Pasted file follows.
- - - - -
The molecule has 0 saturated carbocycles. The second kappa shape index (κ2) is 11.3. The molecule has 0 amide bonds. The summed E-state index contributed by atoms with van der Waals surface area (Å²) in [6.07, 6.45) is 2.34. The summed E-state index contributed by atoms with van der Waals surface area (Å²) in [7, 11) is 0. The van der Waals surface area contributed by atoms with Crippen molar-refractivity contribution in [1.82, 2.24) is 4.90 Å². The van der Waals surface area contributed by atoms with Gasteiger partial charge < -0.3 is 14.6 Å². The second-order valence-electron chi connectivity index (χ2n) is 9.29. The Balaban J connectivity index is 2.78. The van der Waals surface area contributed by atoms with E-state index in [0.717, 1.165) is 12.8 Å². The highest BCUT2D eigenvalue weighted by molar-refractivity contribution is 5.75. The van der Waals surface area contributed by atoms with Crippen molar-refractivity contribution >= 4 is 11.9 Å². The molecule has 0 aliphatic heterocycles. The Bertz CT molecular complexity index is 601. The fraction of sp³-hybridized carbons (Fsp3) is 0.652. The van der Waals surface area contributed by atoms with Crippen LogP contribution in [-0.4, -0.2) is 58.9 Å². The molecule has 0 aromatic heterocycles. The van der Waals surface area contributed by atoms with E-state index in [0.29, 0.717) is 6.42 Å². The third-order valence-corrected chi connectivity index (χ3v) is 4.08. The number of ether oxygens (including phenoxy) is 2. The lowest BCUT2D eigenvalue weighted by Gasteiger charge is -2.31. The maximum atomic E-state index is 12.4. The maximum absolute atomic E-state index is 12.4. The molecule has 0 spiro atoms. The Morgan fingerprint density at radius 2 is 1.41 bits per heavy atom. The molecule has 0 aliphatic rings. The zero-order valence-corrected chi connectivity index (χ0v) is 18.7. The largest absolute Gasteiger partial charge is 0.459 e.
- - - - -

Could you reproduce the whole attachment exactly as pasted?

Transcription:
The molecule has 0 saturated carbocycles. The second kappa shape index (κ2) is 11.3. The molecule has 0 amide bonds. The summed E-state index contributed by atoms with van der Waals surface area (Å²) in [6.07, 6.45) is 2.34. The summed E-state index contributed by atoms with van der Waals surface area (Å²) in [7, 11) is 0. The van der Waals surface area contributed by atoms with Crippen molar-refractivity contribution in [1.82, 2.24) is 4.90 Å². The van der Waals surface area contributed by atoms with Gasteiger partial charge < -0.3 is 14.6 Å². The second-order valence-electron chi connectivity index (χ2n) is 9.29. The Balaban J connectivity index is 2.78. The van der Waals surface area contributed by atoms with E-state index in [0.717, 1.165) is 12.8 Å². The highest BCUT2D eigenvalue weighted by molar-refractivity contribution is 5.75. The van der Waals surface area contributed by atoms with Crippen molar-refractivity contribution >= 4 is 11.9 Å². The molecule has 0 aliphatic heterocycles. The Bertz CT molecular complexity index is 601. The fraction of sp³-hybridized carbons (Fsp3) is 0.652. The van der Waals surface area contributed by atoms with Crippen LogP contribution in [-0.4, -0.2) is 58.9 Å². The molecule has 0 aromatic heterocycles. The van der Waals surface area contributed by atoms with E-state index in [0.29, 0.717) is 6.42 Å². The third-order valence-corrected chi connectivity index (χ3v) is 4.08. The number of ether oxygens (including phenoxy) is 2. The lowest BCUT2D eigenvalue weighted by Gasteiger charge is -2.31. The maximum atomic E-state index is 12.4. The maximum absolute atomic E-state index is 12.4. The molecule has 0 spiro atoms. The Morgan fingerprint density at radius 2 is 1.41 bits per heavy atom. The molecule has 0 aliphatic rings. The zero-order valence-corrected chi connectivity index (χ0v) is 18.7. The largest absolute Gasteiger partial charge is 0.459 e.